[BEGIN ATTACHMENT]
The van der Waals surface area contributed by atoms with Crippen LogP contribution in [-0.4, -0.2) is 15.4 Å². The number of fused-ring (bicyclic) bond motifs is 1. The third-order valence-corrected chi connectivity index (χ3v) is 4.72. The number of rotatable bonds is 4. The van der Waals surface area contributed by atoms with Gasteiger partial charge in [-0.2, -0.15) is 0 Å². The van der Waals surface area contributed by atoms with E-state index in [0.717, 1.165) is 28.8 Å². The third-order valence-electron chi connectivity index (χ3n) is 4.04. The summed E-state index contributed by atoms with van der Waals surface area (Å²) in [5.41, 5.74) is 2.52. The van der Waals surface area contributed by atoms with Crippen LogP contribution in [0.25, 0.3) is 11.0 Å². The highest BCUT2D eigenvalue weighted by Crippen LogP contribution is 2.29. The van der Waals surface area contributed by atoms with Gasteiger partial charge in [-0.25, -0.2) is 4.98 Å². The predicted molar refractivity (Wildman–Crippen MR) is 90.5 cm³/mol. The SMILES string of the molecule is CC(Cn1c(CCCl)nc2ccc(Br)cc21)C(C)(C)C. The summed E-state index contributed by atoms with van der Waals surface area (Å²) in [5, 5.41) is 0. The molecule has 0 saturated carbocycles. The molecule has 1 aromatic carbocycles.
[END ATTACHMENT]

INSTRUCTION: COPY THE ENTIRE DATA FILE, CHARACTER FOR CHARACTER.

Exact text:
The van der Waals surface area contributed by atoms with Crippen LogP contribution in [-0.4, -0.2) is 15.4 Å². The number of fused-ring (bicyclic) bond motifs is 1. The third-order valence-corrected chi connectivity index (χ3v) is 4.72. The number of rotatable bonds is 4. The van der Waals surface area contributed by atoms with Gasteiger partial charge in [-0.2, -0.15) is 0 Å². The van der Waals surface area contributed by atoms with E-state index in [0.717, 1.165) is 28.8 Å². The third-order valence-electron chi connectivity index (χ3n) is 4.04. The summed E-state index contributed by atoms with van der Waals surface area (Å²) in [5.41, 5.74) is 2.52. The van der Waals surface area contributed by atoms with Crippen LogP contribution in [0.25, 0.3) is 11.0 Å². The highest BCUT2D eigenvalue weighted by Crippen LogP contribution is 2.29. The van der Waals surface area contributed by atoms with Gasteiger partial charge in [-0.25, -0.2) is 4.98 Å². The predicted molar refractivity (Wildman–Crippen MR) is 90.5 cm³/mol. The SMILES string of the molecule is CC(Cn1c(CCCl)nc2ccc(Br)cc21)C(C)(C)C. The summed E-state index contributed by atoms with van der Waals surface area (Å²) in [5, 5.41) is 0. The molecule has 0 saturated carbocycles. The molecule has 1 aromatic carbocycles.